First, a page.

By a 5-3 vote, the United States Supreme Court in the case of Midland Funding, LLC, v. Aleida Johnson held that filing a claim for a debt that was past the applicable statute of limitations was not a violation of the provisions of the Fair Debt Collection Practices Act. After Johnson filed bankruptcy, Midland filed a proof of claim on a debt that was past the statute of limitations of 6 years. Johnson claimed the filing of this proof of claim was prohibited by the provisions of the Fair Debt Collection Practices Act. Under this statute, a debt collector is prohibited from asserting any “false, deceptive, or misleading representation,” or using any “unfair or unconscionable means” to collect, or attempt to collect, a debt. The question presented in this case was whether attempting to collect a debt that was well past the statute of limitations could be considered false, deceptive, misleading, or otherwise carried out by unfair or unconscionable means.
Justice Breyer delivered the opinion of the Court and noted that a claim under the Bankruptcy Code is simply a right to payment and state law generally will determine if a person in fact has this right. Justice Breyer further noted in many states, creditors may still have the right to payment even when the applicable statute of limitations has expired. In fact, many states provide that the when the statute of limitations has expired, this extinguishes the remedies the creditor may employ to collect the debt but does not extinguish the right to payment.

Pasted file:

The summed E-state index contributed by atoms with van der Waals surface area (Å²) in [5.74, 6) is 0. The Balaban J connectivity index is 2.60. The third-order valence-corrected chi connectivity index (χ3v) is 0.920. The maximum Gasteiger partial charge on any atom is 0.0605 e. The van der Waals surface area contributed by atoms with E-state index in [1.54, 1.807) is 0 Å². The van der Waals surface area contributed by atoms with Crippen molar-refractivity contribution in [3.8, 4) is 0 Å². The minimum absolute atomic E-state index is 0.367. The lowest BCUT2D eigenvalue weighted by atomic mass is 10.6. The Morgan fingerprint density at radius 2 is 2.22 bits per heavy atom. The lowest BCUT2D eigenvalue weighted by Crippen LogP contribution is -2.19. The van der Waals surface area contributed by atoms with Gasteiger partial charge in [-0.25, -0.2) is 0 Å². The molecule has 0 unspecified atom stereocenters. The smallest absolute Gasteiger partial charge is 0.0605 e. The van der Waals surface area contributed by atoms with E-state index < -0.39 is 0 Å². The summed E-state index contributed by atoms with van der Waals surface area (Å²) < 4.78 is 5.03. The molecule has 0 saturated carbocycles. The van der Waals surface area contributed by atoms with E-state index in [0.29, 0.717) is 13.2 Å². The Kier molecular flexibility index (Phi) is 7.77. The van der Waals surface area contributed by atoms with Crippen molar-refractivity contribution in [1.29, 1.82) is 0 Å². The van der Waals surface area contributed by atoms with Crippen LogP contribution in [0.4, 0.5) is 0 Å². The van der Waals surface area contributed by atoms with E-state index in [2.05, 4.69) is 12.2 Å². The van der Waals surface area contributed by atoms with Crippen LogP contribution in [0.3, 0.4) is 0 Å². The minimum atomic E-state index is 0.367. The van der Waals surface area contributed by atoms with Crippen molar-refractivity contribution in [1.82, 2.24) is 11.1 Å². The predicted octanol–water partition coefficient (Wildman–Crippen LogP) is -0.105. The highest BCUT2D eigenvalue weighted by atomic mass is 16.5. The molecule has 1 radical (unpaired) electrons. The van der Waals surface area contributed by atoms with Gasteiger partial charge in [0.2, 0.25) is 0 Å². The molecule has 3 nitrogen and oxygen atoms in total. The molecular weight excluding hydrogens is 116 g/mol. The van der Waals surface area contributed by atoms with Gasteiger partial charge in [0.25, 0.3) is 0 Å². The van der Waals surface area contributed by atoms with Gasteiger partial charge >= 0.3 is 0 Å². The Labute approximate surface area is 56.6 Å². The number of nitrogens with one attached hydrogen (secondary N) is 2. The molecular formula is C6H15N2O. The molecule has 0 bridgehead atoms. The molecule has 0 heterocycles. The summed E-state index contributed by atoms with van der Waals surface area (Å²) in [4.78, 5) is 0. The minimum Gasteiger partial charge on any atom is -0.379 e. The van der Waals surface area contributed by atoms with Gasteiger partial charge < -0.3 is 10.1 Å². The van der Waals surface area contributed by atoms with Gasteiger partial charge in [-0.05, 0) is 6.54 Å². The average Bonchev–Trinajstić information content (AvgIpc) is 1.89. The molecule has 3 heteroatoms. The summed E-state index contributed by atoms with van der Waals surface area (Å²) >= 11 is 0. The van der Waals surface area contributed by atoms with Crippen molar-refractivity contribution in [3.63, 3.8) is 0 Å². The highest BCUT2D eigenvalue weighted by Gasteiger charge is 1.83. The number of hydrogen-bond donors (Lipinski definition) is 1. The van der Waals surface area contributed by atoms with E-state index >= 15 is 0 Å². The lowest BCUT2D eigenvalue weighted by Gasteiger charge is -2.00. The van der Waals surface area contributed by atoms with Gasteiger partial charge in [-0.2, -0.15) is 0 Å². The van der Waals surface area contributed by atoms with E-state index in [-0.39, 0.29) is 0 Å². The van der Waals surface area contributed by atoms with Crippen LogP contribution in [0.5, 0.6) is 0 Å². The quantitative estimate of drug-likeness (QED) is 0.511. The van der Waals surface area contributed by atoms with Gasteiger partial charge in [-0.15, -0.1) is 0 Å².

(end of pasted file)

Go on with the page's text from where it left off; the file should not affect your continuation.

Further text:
In this case, Johnson argued that “claim” under the Bankruptcy Code means “enforceable claim’. However, Justice Breyer noted the word ‘enforceable” does not appear in the Bankruptcy Code and the term ‘claim” should enjoy a broad interpretation. Further, any claim that is unenforceable will be disallowed under the Bankruptcy Code. Time barred claims are also subject to being defeated by the raising of an affirmative defense under the Bankruptcy Code. The bankruptcy trustee also has a role in objecting to claims that should be disallowed to help protect the rights of the bankruptcy debtor.
In conclusion, the Court opined that Congress intended the Fair Debt Collection Practices Act and the Bankruptcy Code serve different purposes and thus have different structural features and scopes. Congress passed the Fair Debt Collection Practices Act to help consumers and possibly avoid filing bankruptcy at all. The Bankruptcy Code, on the other hand, was to create and maintain what the Court has characterized the “delicate balance of a debtor’s protections and obligations”. Consequently, the Court refused to implicate the provisions of the Fair Debt Collection Practices Act to close the loopholes Johnson believed existed under the Bankruptcy Code.